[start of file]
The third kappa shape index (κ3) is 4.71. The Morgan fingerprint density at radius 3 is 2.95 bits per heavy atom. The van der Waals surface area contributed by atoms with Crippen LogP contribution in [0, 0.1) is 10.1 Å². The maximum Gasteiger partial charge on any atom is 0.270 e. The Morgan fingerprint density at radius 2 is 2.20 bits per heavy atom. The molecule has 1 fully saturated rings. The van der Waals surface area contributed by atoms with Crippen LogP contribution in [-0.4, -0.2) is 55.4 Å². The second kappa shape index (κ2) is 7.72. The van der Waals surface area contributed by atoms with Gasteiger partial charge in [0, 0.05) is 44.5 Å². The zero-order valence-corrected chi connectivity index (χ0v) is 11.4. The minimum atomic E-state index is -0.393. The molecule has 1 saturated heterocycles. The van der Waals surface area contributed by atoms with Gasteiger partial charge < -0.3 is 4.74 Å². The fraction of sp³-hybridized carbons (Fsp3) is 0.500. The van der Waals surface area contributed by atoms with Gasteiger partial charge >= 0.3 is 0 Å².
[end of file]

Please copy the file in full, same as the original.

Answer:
The third kappa shape index (κ3) is 4.71. The Morgan fingerprint density at radius 3 is 2.95 bits per heavy atom. The van der Waals surface area contributed by atoms with Crippen LogP contribution in [0, 0.1) is 10.1 Å². The maximum Gasteiger partial charge on any atom is 0.270 e. The Morgan fingerprint density at radius 2 is 2.20 bits per heavy atom. The molecule has 1 fully saturated rings. The van der Waals surface area contributed by atoms with Crippen LogP contribution in [-0.4, -0.2) is 55.4 Å². The second kappa shape index (κ2) is 7.72. The van der Waals surface area contributed by atoms with Gasteiger partial charge in [0, 0.05) is 44.5 Å². The zero-order valence-corrected chi connectivity index (χ0v) is 11.4. The minimum atomic E-state index is -0.393. The molecule has 1 saturated heterocycles. The van der Waals surface area contributed by atoms with Gasteiger partial charge < -0.3 is 4.74 Å². The fraction of sp³-hybridized carbons (Fsp3) is 0.500. The van der Waals surface area contributed by atoms with Gasteiger partial charge >= 0.3 is 0 Å².